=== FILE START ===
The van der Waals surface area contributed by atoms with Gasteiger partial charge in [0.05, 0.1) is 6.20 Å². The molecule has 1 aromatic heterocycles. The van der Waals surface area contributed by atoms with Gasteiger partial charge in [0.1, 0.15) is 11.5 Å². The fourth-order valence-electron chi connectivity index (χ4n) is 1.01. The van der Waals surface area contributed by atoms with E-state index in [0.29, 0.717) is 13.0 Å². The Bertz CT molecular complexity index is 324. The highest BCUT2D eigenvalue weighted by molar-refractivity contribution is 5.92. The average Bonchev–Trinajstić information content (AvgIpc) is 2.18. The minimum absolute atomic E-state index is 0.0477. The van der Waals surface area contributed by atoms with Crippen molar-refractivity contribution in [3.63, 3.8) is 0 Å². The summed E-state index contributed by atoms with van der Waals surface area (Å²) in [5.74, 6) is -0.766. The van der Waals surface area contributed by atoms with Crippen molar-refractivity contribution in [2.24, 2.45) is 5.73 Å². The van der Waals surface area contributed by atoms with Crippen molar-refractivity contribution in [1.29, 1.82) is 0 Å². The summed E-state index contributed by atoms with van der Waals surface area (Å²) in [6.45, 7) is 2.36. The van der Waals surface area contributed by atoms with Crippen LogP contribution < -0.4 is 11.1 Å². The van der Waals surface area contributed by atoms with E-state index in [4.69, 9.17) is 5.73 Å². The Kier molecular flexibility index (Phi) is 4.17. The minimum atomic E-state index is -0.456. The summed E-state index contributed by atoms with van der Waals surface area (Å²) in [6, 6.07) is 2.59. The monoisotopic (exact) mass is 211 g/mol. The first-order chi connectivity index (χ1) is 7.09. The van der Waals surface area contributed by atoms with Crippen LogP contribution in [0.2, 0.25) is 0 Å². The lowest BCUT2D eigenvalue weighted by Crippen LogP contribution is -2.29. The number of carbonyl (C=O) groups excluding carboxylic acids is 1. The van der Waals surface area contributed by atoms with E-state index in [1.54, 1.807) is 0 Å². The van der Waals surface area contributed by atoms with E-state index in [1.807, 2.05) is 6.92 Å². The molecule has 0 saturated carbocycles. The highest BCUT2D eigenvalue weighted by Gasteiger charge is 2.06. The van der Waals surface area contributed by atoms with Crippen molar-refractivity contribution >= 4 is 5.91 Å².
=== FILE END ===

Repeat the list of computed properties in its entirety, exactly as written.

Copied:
The van der Waals surface area contributed by atoms with Gasteiger partial charge in [0.05, 0.1) is 6.20 Å². The molecule has 1 aromatic heterocycles. The van der Waals surface area contributed by atoms with Gasteiger partial charge in [0.1, 0.15) is 11.5 Å². The fourth-order valence-electron chi connectivity index (χ4n) is 1.01. The van der Waals surface area contributed by atoms with E-state index in [0.29, 0.717) is 13.0 Å². The Bertz CT molecular complexity index is 324. The highest BCUT2D eigenvalue weighted by molar-refractivity contribution is 5.92. The average Bonchev–Trinajstić information content (AvgIpc) is 2.18. The minimum absolute atomic E-state index is 0.0477. The van der Waals surface area contributed by atoms with Crippen molar-refractivity contribution in [3.63, 3.8) is 0 Å². The summed E-state index contributed by atoms with van der Waals surface area (Å²) in [5.74, 6) is -0.766. The van der Waals surface area contributed by atoms with Crippen molar-refractivity contribution in [2.24, 2.45) is 5.73 Å². The van der Waals surface area contributed by atoms with Crippen molar-refractivity contribution in [1.29, 1.82) is 0 Å². The summed E-state index contributed by atoms with van der Waals surface area (Å²) in [6.45, 7) is 2.36. The van der Waals surface area contributed by atoms with Crippen LogP contribution < -0.4 is 11.1 Å². The van der Waals surface area contributed by atoms with E-state index in [4.69, 9.17) is 5.73 Å². The Kier molecular flexibility index (Phi) is 4.17. The minimum atomic E-state index is -0.456. The summed E-state index contributed by atoms with van der Waals surface area (Å²) in [6, 6.07) is 2.59. The monoisotopic (exact) mass is 211 g/mol. The first-order chi connectivity index (χ1) is 7.09. The van der Waals surface area contributed by atoms with Crippen LogP contribution in [0.2, 0.25) is 0 Å². The lowest BCUT2D eigenvalue weighted by Crippen LogP contribution is -2.29. The number of carbonyl (C=O) groups excluding carboxylic acids is 1. The van der Waals surface area contributed by atoms with E-state index in [1.54, 1.807) is 0 Å². The van der Waals surface area contributed by atoms with E-state index in [1.807, 2.05) is 6.92 Å². The molecule has 0 saturated carbocycles. The highest BCUT2D eigenvalue weighted by Gasteiger charge is 2.06. The van der Waals surface area contributed by atoms with Crippen molar-refractivity contribution >= 4 is 5.91 Å².